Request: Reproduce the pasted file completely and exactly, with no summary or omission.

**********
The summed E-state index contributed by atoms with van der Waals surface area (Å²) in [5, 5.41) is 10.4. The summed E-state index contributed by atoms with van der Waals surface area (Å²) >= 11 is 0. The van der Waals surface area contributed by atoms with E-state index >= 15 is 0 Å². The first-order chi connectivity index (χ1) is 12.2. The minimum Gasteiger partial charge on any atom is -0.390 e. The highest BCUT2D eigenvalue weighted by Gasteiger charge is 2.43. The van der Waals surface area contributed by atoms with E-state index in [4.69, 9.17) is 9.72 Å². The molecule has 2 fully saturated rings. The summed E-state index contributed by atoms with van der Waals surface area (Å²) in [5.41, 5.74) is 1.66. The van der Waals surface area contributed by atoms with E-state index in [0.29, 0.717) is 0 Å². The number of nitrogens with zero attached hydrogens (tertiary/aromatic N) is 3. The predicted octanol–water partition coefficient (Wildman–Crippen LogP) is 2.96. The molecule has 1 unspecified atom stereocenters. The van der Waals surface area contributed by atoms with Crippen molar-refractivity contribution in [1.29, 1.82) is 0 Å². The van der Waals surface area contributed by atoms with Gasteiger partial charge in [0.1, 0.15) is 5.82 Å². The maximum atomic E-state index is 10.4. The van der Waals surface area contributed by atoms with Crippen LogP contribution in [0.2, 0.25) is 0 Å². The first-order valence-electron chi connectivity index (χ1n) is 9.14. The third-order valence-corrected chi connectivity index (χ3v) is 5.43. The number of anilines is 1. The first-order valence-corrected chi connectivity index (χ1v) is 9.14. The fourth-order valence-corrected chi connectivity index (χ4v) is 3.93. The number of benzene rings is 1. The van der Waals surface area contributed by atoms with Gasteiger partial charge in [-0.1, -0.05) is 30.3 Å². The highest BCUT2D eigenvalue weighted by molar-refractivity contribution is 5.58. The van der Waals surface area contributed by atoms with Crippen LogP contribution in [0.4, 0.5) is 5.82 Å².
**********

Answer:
The summed E-state index contributed by atoms with van der Waals surface area (Å²) in [5, 5.41) is 10.4. The summed E-state index contributed by atoms with van der Waals surface area (Å²) >= 11 is 0. The van der Waals surface area contributed by atoms with E-state index >= 15 is 0 Å². The first-order chi connectivity index (χ1) is 12.2. The minimum Gasteiger partial charge on any atom is -0.390 e. The highest BCUT2D eigenvalue weighted by Gasteiger charge is 2.43. The van der Waals surface area contributed by atoms with E-state index in [4.69, 9.17) is 9.72 Å². The molecule has 2 fully saturated rings. The summed E-state index contributed by atoms with van der Waals surface area (Å²) in [5.41, 5.74) is 1.66. The van der Waals surface area contributed by atoms with E-state index in [0.29, 0.717) is 0 Å². The number of nitrogens with zero attached hydrogens (tertiary/aromatic N) is 3. The predicted octanol–water partition coefficient (Wildman–Crippen LogP) is 2.96. The molecule has 1 unspecified atom stereocenters. The van der Waals surface area contributed by atoms with Crippen molar-refractivity contribution in [1.29, 1.82) is 0 Å². The van der Waals surface area contributed by atoms with Gasteiger partial charge in [0.1, 0.15) is 5.82 Å². The maximum atomic E-state index is 10.4. The van der Waals surface area contributed by atoms with Crippen LogP contribution in [0.2, 0.25) is 0 Å². The first-order valence-electron chi connectivity index (χ1n) is 9.14. The third-order valence-corrected chi connectivity index (χ3v) is 5.43. The number of anilines is 1. The first-order valence-corrected chi connectivity index (χ1v) is 9.14. The fourth-order valence-corrected chi connectivity index (χ4v) is 3.93. The number of benzene rings is 1. The van der Waals surface area contributed by atoms with Gasteiger partial charge in [-0.1, -0.05) is 30.3 Å². The highest BCUT2D eigenvalue weighted by molar-refractivity contribution is 5.58. The van der Waals surface area contributed by atoms with Crippen LogP contribution in [0.4, 0.5) is 5.82 Å².